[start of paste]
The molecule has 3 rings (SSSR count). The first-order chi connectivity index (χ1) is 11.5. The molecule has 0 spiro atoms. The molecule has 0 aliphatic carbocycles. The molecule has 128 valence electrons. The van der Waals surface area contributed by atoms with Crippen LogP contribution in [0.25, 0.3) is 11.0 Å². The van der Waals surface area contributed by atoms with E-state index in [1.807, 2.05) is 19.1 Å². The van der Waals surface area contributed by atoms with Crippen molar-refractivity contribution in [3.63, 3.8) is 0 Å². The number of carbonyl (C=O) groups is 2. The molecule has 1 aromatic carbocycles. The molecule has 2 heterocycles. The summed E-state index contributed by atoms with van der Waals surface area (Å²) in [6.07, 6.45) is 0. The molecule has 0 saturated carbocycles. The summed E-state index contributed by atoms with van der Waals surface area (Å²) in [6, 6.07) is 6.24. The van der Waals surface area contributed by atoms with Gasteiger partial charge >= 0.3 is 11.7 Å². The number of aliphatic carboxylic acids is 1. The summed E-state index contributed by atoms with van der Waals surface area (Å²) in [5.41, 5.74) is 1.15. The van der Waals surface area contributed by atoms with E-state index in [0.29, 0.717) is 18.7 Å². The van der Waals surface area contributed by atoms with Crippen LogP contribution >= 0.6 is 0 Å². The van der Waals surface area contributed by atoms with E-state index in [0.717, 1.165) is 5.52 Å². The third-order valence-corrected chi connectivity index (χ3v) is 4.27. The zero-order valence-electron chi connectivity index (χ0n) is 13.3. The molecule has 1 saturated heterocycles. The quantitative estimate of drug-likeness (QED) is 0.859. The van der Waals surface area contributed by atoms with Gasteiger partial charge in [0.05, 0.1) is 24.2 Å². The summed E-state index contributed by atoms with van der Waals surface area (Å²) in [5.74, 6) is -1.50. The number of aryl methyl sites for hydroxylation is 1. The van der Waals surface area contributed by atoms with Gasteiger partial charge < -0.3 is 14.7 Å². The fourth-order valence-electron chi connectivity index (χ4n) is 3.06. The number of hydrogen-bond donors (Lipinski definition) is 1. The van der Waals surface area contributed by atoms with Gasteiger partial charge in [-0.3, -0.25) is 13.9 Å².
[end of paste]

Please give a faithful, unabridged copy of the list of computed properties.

The molecule has 3 rings (SSSR count). The first-order chi connectivity index (χ1) is 11.5. The molecule has 0 spiro atoms. The molecule has 0 aliphatic carbocycles. The molecule has 128 valence electrons. The van der Waals surface area contributed by atoms with Crippen LogP contribution in [0.25, 0.3) is 11.0 Å². The van der Waals surface area contributed by atoms with E-state index in [1.807, 2.05) is 19.1 Å². The van der Waals surface area contributed by atoms with Crippen molar-refractivity contribution in [3.63, 3.8) is 0 Å². The number of carbonyl (C=O) groups is 2. The molecule has 1 aromatic carbocycles. The molecule has 2 heterocycles. The summed E-state index contributed by atoms with van der Waals surface area (Å²) in [6.07, 6.45) is 0. The molecule has 0 saturated carbocycles. The summed E-state index contributed by atoms with van der Waals surface area (Å²) in [6, 6.07) is 6.24. The van der Waals surface area contributed by atoms with Gasteiger partial charge >= 0.3 is 11.7 Å². The number of aliphatic carboxylic acids is 1. The summed E-state index contributed by atoms with van der Waals surface area (Å²) in [5.41, 5.74) is 1.15. The van der Waals surface area contributed by atoms with E-state index in [0.29, 0.717) is 18.7 Å². The van der Waals surface area contributed by atoms with Crippen LogP contribution >= 0.6 is 0 Å². The van der Waals surface area contributed by atoms with E-state index in [0.717, 1.165) is 5.52 Å². The third-order valence-corrected chi connectivity index (χ3v) is 4.27. The zero-order valence-electron chi connectivity index (χ0n) is 13.3. The molecule has 1 saturated heterocycles. The quantitative estimate of drug-likeness (QED) is 0.859. The van der Waals surface area contributed by atoms with Gasteiger partial charge in [0.05, 0.1) is 24.2 Å². The summed E-state index contributed by atoms with van der Waals surface area (Å²) in [5.74, 6) is -1.50. The number of aryl methyl sites for hydroxylation is 1. The van der Waals surface area contributed by atoms with Gasteiger partial charge < -0.3 is 14.7 Å². The fourth-order valence-electron chi connectivity index (χ4n) is 3.06. The number of hydrogen-bond donors (Lipinski definition) is 1. The van der Waals surface area contributed by atoms with Gasteiger partial charge in [-0.3, -0.25) is 13.9 Å².